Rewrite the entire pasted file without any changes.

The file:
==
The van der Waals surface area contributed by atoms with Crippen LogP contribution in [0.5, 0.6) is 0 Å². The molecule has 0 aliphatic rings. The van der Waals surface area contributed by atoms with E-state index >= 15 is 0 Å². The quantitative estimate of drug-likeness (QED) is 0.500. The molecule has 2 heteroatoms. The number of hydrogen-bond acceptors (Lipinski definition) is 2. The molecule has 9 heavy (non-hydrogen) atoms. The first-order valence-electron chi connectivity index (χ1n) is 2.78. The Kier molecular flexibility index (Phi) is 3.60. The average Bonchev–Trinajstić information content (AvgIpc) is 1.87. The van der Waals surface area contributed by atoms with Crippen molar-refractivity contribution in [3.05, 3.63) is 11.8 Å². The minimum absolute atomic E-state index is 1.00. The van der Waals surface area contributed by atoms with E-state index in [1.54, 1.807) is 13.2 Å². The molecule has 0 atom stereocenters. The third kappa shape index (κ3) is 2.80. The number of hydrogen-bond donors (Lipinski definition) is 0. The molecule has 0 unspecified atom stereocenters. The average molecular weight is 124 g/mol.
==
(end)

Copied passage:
The van der Waals surface area contributed by atoms with Crippen LogP contribution in [0.5, 0.6) is 0 Å². The molecule has 0 aliphatic rings. The van der Waals surface area contributed by atoms with E-state index >= 15 is 0 Å². The quantitative estimate of drug-likeness (QED) is 0.500. The molecule has 2 heteroatoms. The number of hydrogen-bond acceptors (Lipinski definition) is 2. The molecule has 9 heavy (non-hydrogen) atoms. The first-order valence-electron chi connectivity index (χ1n) is 2.78. The Kier molecular flexibility index (Phi) is 3.60. The average Bonchev–Trinajstić information content (AvgIpc) is 1.87. The van der Waals surface area contributed by atoms with Crippen molar-refractivity contribution in [3.05, 3.63) is 11.8 Å². The minimum absolute atomic E-state index is 1.00. The van der Waals surface area contributed by atoms with E-state index in [1.54, 1.807) is 13.2 Å². The molecule has 0 atom stereocenters. The third kappa shape index (κ3) is 2.80. The number of hydrogen-bond donors (Lipinski definition) is 0. The molecule has 0 unspecified atom stereocenters. The average molecular weight is 124 g/mol.